I let the patient finish prevaricating.  I nodded.  “I live in the real world,” I said.  “You’re sick.  You need to be in the hospital.  Just like I’m ordering a patch for your tobacco addiction and an ultrasound because your tummy hurts,  I’ll put you on the detox protocol.”

The righteous indignation had faded after I said I lived in the real world.  “For what?”

“For the drugs we found in your urine.”

The urine drug screen has never rated 100% for accuracy.  It has false positives and false negatives, and I know it.  I suspected drug use, and the patient admitted to marijuana.  But as soon as the patient fixed my gaze, and raised the right hand, I knew that I needed to start detoxification procedures for those amphetamines and opiates, and to test for hepatitis C and HIV.

I walked away from the interaction proud that I had dealt with the problems without backing the patient into a corner.  I had communicated my concern about the patient’s well-being, I didn’t try to be right, and I finished the admission with more energy than if I’d tried to get to the patient to admit wrongdoing.

No illusions: lies and drugs.

December 15, 2012

This rule I won’t even bend,

I no longer even pretend

I see no excuse

For those drugs of abuse

That make up a frightening trend.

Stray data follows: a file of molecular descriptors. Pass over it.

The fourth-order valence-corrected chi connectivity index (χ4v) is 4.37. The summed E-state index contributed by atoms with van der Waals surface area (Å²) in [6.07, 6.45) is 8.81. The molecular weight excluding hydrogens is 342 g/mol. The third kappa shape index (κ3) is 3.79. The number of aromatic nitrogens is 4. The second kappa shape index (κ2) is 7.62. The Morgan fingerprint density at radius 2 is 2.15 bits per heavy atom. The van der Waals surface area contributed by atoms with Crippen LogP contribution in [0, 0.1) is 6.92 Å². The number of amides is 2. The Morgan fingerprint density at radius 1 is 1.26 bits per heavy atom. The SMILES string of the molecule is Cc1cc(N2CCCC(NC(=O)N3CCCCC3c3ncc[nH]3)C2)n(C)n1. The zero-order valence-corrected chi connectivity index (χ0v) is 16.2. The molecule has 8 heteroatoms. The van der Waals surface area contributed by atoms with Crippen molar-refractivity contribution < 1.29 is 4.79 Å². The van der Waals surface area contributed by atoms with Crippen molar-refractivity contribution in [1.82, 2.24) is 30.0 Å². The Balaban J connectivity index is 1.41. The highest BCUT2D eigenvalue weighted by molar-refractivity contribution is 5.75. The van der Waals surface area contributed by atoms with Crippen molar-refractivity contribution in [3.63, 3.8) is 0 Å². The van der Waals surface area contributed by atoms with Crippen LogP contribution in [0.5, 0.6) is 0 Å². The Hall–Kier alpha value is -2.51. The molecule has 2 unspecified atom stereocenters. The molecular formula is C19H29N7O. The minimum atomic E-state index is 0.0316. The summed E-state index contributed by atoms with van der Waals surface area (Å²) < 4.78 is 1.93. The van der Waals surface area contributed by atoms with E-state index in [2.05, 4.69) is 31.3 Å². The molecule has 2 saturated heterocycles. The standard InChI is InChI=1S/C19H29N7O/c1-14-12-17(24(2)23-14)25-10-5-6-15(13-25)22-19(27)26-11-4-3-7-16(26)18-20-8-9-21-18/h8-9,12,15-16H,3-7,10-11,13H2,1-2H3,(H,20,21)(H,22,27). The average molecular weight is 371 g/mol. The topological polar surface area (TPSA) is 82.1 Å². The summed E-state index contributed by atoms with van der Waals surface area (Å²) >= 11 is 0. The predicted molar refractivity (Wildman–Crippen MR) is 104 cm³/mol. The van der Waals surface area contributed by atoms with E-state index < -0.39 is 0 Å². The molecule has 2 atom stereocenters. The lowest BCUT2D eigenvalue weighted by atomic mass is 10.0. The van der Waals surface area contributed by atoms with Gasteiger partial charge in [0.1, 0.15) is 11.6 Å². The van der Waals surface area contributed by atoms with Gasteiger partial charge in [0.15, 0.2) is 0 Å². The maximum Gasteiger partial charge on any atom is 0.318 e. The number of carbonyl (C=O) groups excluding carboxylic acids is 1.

Synopsis:  I’m a family practitioner from Sioux City, Iowa.  In May 2010, I left my position of 23 years, and honoring my non-compete clause, traveled for a year doing locum tenens work.  In June of 2011 I joined up with the Community Health Center, which provides care for the underserved.  I’m now working part-time, which, for a doctor, means 54 hours a week.

Last year legally prescribed narcotics killed more Americans than the bullets or the cars.  This frightening statistic comes after a four-year near-logarithmic increase and matches the same trend in the number of narcotic pills prescribed.

Several layers of government keep track of the use of certain medications, the ones most susceptible to abuse, now referred to as controlled or scheduled drugs.  I have to have a slip of paper from any state government where I practice and the federal government to prescribe any narcotic, also addictive tranquilizers, most sleeping pills, and testosterone.

I tend to reach for those drugs as a last resort.  We have a lot of other things to treat pain and anxiety and sleeplessness; nonetheless controlled medications have their place in the work I do.

Of course a lot of patients disagree with me as to how big that place needs to be.